Aar. Aside. If that be call'd deceit, I will be

And never, whilst I live, deceive men so:
But I'll deceive you in another sort,
And that you'll say ere half an hour pass.
Cuts off TITUS's hand.
Re-enter LUCIUS and MARCUS.


Tit. O here I lift this one hand up to

And bow this feeble ruin to the earth:
If any power pities wretched tears,

To that I call. To LAVINIA. What! wilt thou
kneel with me?

Do then, dear heart; for heaven shall hear our prayers,


of Or with our sighs we 'll breathe the welkin dim, And stain the sun with fog, as sometime clouds When they do hug him in their melting bosoms.

Marc. O! brother, speak with possibilities, And do not break into these deep extremes.

Tit. Is not my sorrow deep, having no bottom?

Are meet for plucking up, and therefore mine.
Luc. Sweet father, if I shall be thought thy



Let me redeem my brothers both from death. 180
Marc. And for our father's sake, and mother's

Tit. Now stay your strife; what shall be is

Good Aaron, give his majesty my hand:
Tell him it was a hand that warded him
From thousand dangers; bid him bury it;
More hath it merited; that let it have.
As for my sons, say I account of them
As jewels purchas'd at an easy price;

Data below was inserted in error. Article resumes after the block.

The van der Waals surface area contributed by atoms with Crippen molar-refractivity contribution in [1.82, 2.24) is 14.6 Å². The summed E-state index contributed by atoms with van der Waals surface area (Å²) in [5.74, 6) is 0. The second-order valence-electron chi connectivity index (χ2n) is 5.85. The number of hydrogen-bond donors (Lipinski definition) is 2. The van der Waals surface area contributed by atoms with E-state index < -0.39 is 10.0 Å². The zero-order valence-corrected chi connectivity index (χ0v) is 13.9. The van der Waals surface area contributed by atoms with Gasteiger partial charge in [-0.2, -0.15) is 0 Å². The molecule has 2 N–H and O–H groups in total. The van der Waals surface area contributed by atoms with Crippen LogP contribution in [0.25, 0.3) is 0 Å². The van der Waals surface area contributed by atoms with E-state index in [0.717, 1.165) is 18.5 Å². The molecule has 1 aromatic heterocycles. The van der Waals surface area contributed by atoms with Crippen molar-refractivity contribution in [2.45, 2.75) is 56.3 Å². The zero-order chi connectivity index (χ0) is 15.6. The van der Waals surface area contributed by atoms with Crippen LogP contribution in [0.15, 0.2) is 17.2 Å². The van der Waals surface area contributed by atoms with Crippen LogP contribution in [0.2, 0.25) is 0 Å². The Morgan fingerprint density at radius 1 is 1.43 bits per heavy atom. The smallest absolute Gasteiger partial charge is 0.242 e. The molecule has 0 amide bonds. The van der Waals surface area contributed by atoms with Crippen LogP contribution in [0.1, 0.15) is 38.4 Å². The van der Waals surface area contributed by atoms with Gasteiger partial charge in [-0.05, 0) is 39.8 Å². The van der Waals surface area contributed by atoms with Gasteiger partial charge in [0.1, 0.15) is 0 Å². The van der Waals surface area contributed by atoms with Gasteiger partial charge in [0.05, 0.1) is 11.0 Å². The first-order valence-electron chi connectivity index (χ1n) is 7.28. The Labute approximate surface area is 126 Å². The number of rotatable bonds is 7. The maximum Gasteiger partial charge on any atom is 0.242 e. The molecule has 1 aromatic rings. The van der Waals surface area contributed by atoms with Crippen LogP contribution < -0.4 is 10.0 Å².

And yet dear too, because I bought mine own.

Aar. I go, Andronicus; and for thy hand 200
Look by and by to have thy sons with thee.
Aside. Their heads, I mean. O! how this

Doth fat me with the very thoughts of it.
Let fools do good, and fair men call for grace,
Aaron will have his soul black like his face.

Good Aaron, wilt thou help to chop it off?
Luc. Stay, father! for that noble hand

That hath thrown down so many enemies,
Shall not be sent; my hand will serve the turn:
My youth can better spare my blood than you;
And therefore mine shall save my brothers'

Marc. Which of your hands hath not defended

Then be my passions bottomless with them.
Marc. But yet let reason govern thy lament.
Tit. If there were reason for these miseries,
Then into limits could I bind my woes.
When heaven doth weep, doth not the earth


And rear'd aloft the bloody battle-axe,
Writing destruction on the enemy's castle?
O! none of both but are of high desert:
My hand hath been but idle; let it serve
To ransom my two nephews from their death;
Then have I kept it to a worthy end.


Aar. Nay, come, agree whose hand shall go

For fear they die before their pardon come.
Marc. My hand shall go.
By heaven, it shall not go!
Tit. Sirs, strive no more: such wither'd herbs
as these

If the winds rage, doth not the sea wax mad,